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SAN DIEGO, June 13, 2010 ( - The 
Telegraph in the UK and other newspapers recently reported 
about a letter written by Pope Pius XII to President Roosevelt. 
In this letter, dated August 30, 1943, the pope begged 
President Roosevelt to spare Rome from Allied bombing. At a 
time of devastating clashes between American and German forces 
in Anzio, Monte Cassino and elsewhere, the pope rightly feared 
the Americans would bomb Rome and thus likely destroy the 
hundreds of church properties in Rome and the Vatican, destroy 
priceless Vatican treasure, and even the very symbols of Catholic 
identity and power, from the basilica of St. Peter’s to the lives 
of the pope, the curia, and thousands of other members of the clergy.

Pope Pius was certainly preoccupied with protecting Rome. So 
much so that he seems to have neglected worrying about other 
things, like protecting lives, preventing mass murder, and 
saving souls, for instance.

When Berlin’s Bishop Preysing pressured the Pope to speak out 
against the murder of the Jews, the Pope replied that to him 
the most pressing issue was maintaining the Church’s unity 
and the trust of Catholics on either side of the conflict. 
To the pope, the murder of millions of Jews was less important 
than causing the millions of Catholics fighting in the German 
armed forces some moral anguish. When a correspondent for 
L’Osservatore Romano asked the pope whether he was not going 
to protest the extermination of the Jews, the pope answered, 
“Dear friend, do not forget that millions of Catholics serve 
in the German armies. Shall I bring them into conflicts of 
conscience?” <1>

He also wrote to Bishop Preysing that he felt he had to do 
whatever was necessary, including sacrificing his moral 
standing, to maintain the safety of Rome. And at least with 
Sir Francis D’Arcy Osborne, the British Ambassador to the Vatican, 
the pope had lost his moral standing. It’s not too surprising 
then to know that Osborne wrote, “I am revolted by Hitler’s 
massacre of the Jewish race on the one hand and, on the other, 
the Vatican’s apparently exclusive preoccupation . . . with the 
possibilities of the bombardment of Rome.”<2> Osborne had been 
frustrated with the pope for a long time. He had written to 
the pope on September 1942 asking him to condemn the 
extermination of the Jews of Europe. But the pope did not 
allow himself to get entangled in any such public denunciations. 
As Osborne wrote to him, “A policy of silence in regard to 
such offenses against the conscience of the world must necessarily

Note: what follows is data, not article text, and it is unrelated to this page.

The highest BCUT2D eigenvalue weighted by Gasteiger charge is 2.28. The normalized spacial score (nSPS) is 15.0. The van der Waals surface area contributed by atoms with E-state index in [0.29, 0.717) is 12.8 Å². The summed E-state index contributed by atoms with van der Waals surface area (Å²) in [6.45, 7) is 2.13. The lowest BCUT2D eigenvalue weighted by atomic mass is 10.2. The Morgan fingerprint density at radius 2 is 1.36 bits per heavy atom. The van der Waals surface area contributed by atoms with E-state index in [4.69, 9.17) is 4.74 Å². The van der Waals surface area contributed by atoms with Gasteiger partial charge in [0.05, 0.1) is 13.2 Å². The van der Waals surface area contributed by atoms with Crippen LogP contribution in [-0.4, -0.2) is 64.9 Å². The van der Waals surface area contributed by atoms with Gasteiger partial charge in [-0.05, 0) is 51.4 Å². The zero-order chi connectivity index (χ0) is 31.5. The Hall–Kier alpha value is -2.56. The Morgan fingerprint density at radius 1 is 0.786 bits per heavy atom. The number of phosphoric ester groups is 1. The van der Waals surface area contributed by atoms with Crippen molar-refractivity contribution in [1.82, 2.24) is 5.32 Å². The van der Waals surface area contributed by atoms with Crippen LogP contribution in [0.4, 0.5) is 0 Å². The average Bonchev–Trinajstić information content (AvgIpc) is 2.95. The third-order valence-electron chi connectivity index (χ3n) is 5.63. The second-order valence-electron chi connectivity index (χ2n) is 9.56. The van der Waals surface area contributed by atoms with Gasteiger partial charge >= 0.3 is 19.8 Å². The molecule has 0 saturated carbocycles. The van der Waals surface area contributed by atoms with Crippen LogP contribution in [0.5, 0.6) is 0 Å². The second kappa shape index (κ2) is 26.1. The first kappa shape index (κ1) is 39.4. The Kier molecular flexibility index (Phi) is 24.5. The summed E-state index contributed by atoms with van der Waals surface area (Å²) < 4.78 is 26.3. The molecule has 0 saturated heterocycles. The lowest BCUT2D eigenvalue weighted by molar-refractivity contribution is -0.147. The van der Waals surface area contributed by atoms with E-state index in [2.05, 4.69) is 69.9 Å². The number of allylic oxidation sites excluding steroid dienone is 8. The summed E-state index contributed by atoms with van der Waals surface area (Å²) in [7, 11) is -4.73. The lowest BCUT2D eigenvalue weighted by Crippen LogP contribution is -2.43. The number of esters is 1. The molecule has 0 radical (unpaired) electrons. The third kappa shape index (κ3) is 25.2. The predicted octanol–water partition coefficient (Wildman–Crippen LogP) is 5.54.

involve a renunciation of moral leadership.”<3> Still, the pope 
would not budge. The British and the Americans continued to 
pressure him until they finally got the pope to make the first 
of his two declarations that could be construed as some sort of 
condemnation of the “Final Solution of the Jewish Question”. The 
vehicle for the first of these was the pope’s Christmas 1942 
message, broadcast over Vatican Radio and heard by millions of 
people. In this tepid and innocuous message, delivered at a time 
when millions of Jews had already been murdered, the pope spoke 
for about forty-five minutes on other topics, and only at the 
end uttered a few sentences lamenting that “hundreds of thousands” 
of innocent human beings “were doomed to death”. The pope chose 
not to mention that those doomed to death were Jews, or that the 
ones killing were Germans, or that what was happening was mass 
murder. As always, this was delivered in that typical Vatican 
language so vague and obtuse no one really understood what was 
being said. As the German ambassador to the Vatican reported to 
his superiors after a similar communiqué, “There is less reason t
o object to the terms of this message . . . as only a very small 
number of people will recognize in it a special allusion to the 
Jewish question.”<4>

Pope Pius also seemed to have forgotten to instruct the faithful 
listening that murdering Jews was a crime and a mortal sin, which 
meant millions of Catholics went on merrily murdering Jews with a 
clean conscience. They never heard from the infallible vicar of 
Christ or the vast majority of the clergy that being a part of 
the machinery of extermination was a guaranteed ticket to hell. 
Aside from the crimes committed by clergy before, during and after 
the Second World War, and the colossal moral failures of the Church 
vis-à-vis the Holocaust, the Church also failed miserably as a 
pastor of souls.

Gabriel Wilensky


1. Statement of Dr. Senatro on March 11, 1963, at a public 
   discussion in Berlin. Quoted in Guenter Lewy, "The Catholic 
   Church and Nazi Germany," p. 304
2. Quoted in Garry Wills, "Papal Sin," p. 66
3. Owen Chadwick, "Britain and the Vatican during the Second World War," p. 212-213
4. Weizsäcker to the Foreign Ministry, October 28, 1943, PA Bonn, Inland IIg, 192

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